Collective action will save a planet in peril

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Xinyu Li/File

The planet is in peril — there is no question of that.

Human-caused climate change is a fact — sorry, fake news enthusiasts — and it is causing increasingly costly impacts on everything from human health to ecosystem health. It is increasing inequality, creating situations where the poor do not have the means to respond to higher food, energy or medical costs.

We face other environmental crises as well: The depositing of toxins in our water and air, especially in predominantly poor and minority areas, our addiction to pesticides, and our seemingly obsessive fixation on consumerism are some of the serious maladies we are confronted with. But for an incredibly creative species on a small and fragile planet, climate change brings into focus some of our key weaknesses — namely, our lack of attention to long-term strategic planning and inability to recognize the benefits of social equity.

After too many decades of discussion about the challenges of detecting climate change, the realization came that action was needed, and that (surprise!) collective action is hard. It is now clear that by the mid-21st century, emissions must fall by 80 percent, or ideally, even more.

The United Nations implemented the Kyoto Protocol in 1997 in an effort to slow the world’s rate of pollution, and it failed to do what it promised. So in 2014, a new approach emerged.

First, the United States and China — which together account for more than a third of both global energy use and greenhouse gas pollution — took a truly creative new direction. Instead of bringing a policy proposal to a U.N.-sponsored convention for what would have been endless debate, China and the United States made a joint agreement: The United States would reduce greenhouse gas emissions by more than one-quarter by 2025, and China would put a peak limit on its emissions by 2030. At first glance, China’s promise might seem meaningless, given that by the time we reach 2030, emissions could be at 10 percent or even 100 percent higher than emissions today. However, as it stands, China is now projected to be able to cap emissions before 2030. Conversely, the United States is currently the only country in the world that is not a signatory to the historic 2015 Paris climate accord, an agreement that established that the United States had to make much-needed 80 percent emissions cuts and a two-degree Celsius cap on temperature rise. Sadly, we are not making sufficient progress toward that goal.

So, what should engaged students and citizens worldwide do next? Fortunately, the fundamentals of a clean(er) economy are now all around us, so truly useful steps to a sustainable economy and planet are readily available.

First, know your numbers. Carbon footprint calculators such as the one my students and I built at the request of then-governor Arnold Schwarzenegger are easy to find and use.

Second, taking the climate-smart and health actions recommended by these calculators is no longer hard or expensive. Invest in energy efficiency. Purchase or lease solar energy for rooftops to control yourself. Make the switch to electric vehicles and adopt low-meat, carbon-friendly diets.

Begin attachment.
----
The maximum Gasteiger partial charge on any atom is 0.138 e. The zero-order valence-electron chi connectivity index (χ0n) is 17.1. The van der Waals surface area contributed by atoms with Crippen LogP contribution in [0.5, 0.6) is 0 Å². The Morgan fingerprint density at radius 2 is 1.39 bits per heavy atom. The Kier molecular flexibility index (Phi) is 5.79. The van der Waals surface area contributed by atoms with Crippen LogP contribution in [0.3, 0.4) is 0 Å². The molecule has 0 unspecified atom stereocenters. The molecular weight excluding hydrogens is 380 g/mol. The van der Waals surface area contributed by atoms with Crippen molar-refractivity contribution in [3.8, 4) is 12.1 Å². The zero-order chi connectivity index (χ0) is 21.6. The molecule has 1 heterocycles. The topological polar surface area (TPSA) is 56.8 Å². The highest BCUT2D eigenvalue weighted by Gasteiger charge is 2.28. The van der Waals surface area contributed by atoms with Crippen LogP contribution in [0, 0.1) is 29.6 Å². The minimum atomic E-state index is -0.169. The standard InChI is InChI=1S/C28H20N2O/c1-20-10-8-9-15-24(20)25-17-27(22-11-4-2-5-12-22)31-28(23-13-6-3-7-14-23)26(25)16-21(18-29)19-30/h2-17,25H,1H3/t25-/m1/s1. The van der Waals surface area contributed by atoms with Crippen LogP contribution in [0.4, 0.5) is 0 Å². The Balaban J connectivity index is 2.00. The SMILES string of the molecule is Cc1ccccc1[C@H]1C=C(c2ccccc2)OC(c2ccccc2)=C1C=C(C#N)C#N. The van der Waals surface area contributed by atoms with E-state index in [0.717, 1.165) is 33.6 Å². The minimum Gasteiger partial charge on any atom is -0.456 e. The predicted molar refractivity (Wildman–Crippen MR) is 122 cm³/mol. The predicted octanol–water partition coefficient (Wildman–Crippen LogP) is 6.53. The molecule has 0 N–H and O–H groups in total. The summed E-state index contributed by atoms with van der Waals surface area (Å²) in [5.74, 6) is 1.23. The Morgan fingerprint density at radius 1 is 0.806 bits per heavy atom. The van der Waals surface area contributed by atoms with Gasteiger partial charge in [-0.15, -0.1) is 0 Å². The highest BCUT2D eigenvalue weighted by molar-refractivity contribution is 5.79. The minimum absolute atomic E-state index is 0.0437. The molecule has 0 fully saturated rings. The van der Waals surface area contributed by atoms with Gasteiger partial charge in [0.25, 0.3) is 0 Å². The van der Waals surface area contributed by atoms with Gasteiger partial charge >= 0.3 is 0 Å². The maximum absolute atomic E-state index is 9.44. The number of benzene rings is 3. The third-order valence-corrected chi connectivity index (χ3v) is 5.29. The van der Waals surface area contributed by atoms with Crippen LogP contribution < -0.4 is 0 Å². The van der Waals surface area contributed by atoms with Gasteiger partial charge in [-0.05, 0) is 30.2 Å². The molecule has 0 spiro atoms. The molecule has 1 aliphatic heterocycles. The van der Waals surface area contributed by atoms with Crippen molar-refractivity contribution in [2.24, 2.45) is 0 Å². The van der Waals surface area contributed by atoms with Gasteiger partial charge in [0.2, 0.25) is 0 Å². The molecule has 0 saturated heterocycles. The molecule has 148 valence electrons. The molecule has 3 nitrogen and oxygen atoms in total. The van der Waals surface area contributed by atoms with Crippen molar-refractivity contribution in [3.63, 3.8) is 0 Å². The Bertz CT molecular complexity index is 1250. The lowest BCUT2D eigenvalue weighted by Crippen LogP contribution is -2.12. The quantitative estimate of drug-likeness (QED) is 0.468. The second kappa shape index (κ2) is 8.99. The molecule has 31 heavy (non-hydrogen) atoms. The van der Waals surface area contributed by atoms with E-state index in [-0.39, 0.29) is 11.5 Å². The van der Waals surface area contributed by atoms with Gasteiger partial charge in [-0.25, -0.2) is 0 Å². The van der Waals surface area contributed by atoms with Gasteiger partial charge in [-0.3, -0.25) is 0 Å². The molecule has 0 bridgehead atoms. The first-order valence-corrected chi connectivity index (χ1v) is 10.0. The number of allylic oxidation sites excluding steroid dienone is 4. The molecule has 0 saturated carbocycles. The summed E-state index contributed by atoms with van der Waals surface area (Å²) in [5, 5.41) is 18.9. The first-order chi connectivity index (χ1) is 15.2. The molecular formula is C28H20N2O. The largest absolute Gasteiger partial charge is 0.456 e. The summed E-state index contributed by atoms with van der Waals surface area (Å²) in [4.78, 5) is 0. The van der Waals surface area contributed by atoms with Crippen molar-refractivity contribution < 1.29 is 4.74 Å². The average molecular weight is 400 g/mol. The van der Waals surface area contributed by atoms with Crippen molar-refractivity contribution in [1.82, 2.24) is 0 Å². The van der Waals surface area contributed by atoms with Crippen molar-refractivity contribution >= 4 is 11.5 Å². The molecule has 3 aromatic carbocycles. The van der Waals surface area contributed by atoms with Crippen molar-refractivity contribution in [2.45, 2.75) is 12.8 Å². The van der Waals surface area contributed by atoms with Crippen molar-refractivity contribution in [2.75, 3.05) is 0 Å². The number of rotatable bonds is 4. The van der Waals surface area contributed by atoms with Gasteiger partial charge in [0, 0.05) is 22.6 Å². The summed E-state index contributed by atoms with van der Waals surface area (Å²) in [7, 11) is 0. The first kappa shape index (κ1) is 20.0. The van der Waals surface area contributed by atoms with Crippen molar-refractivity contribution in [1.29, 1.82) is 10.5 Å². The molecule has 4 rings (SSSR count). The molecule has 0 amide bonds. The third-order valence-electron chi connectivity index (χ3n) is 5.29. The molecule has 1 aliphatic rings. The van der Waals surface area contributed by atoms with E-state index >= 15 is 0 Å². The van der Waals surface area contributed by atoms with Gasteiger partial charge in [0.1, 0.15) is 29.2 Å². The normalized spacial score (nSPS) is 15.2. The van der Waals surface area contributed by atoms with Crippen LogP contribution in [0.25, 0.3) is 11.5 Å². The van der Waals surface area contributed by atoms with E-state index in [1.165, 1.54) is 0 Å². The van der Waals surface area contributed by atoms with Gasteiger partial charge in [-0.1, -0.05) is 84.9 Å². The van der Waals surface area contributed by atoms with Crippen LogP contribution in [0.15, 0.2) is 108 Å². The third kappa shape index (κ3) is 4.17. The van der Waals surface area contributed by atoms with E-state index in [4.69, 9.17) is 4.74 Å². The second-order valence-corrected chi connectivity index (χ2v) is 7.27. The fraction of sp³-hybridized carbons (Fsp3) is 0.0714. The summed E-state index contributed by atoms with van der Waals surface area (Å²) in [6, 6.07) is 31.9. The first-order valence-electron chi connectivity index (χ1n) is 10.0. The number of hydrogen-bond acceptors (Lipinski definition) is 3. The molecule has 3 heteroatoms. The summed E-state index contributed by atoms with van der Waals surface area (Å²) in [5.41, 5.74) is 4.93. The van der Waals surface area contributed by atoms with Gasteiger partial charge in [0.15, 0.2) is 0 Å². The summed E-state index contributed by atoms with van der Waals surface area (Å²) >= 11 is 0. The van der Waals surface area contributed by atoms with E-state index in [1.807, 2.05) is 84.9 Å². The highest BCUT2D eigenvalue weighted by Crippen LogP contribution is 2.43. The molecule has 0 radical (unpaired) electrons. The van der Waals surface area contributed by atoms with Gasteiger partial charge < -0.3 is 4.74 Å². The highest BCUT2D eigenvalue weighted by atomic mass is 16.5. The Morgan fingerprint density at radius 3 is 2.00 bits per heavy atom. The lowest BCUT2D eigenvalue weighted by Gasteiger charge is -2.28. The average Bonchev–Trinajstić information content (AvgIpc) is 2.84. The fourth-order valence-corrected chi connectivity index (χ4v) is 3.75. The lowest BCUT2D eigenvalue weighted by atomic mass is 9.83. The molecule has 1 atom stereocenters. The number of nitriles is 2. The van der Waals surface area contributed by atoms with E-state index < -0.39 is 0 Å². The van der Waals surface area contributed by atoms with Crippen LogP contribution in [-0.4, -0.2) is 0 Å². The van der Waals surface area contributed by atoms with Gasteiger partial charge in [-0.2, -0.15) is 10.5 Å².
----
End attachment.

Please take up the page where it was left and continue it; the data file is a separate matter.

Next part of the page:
Third, recognize that as divided as the United States currently is politically, all political parties need to and will promote job growth. That is great, because as my research and that of many other groups show, energy efficiency and renewable energy generate significantly more and better jobs than does a dirty energy economy. If we had a president who actually valued working-class citizens, this would be where to put a massive stimulus package, not into  escalating the military budget, or even more absurdly, building a wall.

Fourth, invest in research and action to learn how to adapt to the climate change we can’t prevent. We have already polluted too much to ignore this. Adopting a “social cost of carbon” would be a good start.

Fifth, take heart in observing the rising tide of diverse, often environmentally educated and committed candidates — many of whom are outstanding women — for public office who have emerged for the 2018 midterm elections. That means that in most places, valuing the environment at home could be reflected in available candidates.

Sixth, recognize that environmental racism — both dumping pollution on predominantly poor and minority communities and preventing them from taking part in the clean energy revolution — hurts everyone. New, progressive campaigns and policies are needed to make “going green” a social movement, not just a privilege for the affluent.

Seventh, sadly, we have to recognize that these actions alone, while vital, won’t be enough. A healthy climate benefits us all, but collective action is difficult to maintain. The anti-apartheid movement and more recently the #MeToo movement took committed young people willing to buck the slow-moving system. We need that again today.

Daniel Kammen is a campus professor and chair of the Energy and Resources Group, and a faculty member of both the Goldman School of Public Policy and the UC Berkeley Department of Nuclear Engineering.